Antidepressant drugs like Prozac work by stopping the body from breaking down a brain chemical called serotonin, therefore keeping more in circulation in the brain, which improves your mood. The trouble is that these kinds of drugs induce unpleasant side effects in about a quarter of those who take them and severe reactions in a minority. The natural alternative is to eat your way to happiness by choosing foods from which the body makes serotonin. Serotonin is made from a constituent of protein called tryptophan. A study done by Dr Philip Cowen from Oxford University’s psychiatry department wondered what would happen if you deprived people of tryptophan. He gave 15 volunteers who had a history of depression, but were currently fine, a nutritionally balanced drink that excluded tryptophan. Within seven hours 10 out of 15 noticed a worsening of their mood and started to show signs of depression. On being given the same drink but this time with tryptophan added their mood improved.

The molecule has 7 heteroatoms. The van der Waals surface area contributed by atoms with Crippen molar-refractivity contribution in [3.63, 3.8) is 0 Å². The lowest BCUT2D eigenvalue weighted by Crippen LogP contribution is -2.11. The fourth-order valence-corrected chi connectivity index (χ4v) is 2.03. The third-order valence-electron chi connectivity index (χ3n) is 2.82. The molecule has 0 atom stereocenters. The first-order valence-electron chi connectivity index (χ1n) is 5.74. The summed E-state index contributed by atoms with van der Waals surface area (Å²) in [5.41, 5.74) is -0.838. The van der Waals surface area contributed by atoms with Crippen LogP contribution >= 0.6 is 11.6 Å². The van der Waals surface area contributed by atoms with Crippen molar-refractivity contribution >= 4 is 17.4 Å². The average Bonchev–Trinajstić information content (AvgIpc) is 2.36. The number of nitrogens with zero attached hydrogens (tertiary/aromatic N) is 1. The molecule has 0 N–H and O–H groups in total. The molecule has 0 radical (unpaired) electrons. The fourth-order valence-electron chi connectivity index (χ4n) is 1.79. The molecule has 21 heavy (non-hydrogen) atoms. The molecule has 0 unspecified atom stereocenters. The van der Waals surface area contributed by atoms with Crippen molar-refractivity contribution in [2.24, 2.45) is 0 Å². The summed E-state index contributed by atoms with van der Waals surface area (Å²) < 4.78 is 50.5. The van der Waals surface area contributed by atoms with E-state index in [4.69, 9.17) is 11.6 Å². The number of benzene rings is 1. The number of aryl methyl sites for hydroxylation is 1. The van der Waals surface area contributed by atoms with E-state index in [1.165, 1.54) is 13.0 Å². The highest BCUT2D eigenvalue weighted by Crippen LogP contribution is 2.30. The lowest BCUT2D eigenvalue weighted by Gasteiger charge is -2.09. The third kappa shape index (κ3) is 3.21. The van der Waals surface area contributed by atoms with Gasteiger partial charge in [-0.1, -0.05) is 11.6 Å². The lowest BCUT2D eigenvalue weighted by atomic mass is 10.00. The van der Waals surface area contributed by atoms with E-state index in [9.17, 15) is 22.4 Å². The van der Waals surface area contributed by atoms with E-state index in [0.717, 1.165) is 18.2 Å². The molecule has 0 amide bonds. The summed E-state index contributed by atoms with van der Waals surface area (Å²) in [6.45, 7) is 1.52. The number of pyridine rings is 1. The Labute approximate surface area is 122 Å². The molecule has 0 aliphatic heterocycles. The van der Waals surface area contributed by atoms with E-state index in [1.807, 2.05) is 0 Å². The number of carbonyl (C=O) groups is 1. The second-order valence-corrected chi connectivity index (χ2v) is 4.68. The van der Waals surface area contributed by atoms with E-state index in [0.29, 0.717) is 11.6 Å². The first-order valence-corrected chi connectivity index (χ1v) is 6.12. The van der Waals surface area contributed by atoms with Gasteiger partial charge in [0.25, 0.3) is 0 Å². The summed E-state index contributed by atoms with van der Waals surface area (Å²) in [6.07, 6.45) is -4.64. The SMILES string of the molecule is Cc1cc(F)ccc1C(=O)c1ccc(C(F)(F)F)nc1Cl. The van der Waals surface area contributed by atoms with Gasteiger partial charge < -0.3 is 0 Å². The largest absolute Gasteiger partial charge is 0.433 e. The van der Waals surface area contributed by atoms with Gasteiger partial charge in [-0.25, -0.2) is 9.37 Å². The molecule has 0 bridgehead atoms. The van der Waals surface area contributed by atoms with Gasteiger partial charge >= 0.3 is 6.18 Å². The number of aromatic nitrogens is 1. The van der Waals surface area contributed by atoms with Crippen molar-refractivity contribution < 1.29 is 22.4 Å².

In my book Optimum Nutrition for the Mind I look at the breakthroughs in nutritional science to show how everyone can, at any age, can balance and boost their state of mind with the right nutrition and the best dietary supplements and herbs to improve mood.

Here are five easy steps you can take now to balance your mood:

1. Read my book ‘Optimum Nutrition for the Mind' £12.99

2. Join 100% Health today and you can get this book at a special members price.

3. Have a personal nutrition consultation.

4. Attend my 100% Health Weekend Workshop

Follow my Mood Friendly Diet and supplement programme.

Food is Medicine Approach to Depression


The evidence suggests that the nutritional approach it not only more effective than anti-depressant drugs it has nothing like the risk of often quite serious side-effects. So, why not do it? Well, you could argue that there’s not enough research to conclusively prove all these benefits. The trials are quite small, although well designed. That’s true to an extent and it’s also unlikely to change since there’s little profit to be made from non-patentable nutrients such as omega 3, folic acid or 5-HTP. Psychiatrist Dr Erick Turne from the Mood Disorders Center in Portland, Oregon, who uses 5-HTP in his practice, says: ‘Unfortunately, because 5-HTP is a dietary supplement and not a prescription pharmaceutical, there is comparatively little financial incentive for extensive clinical research.’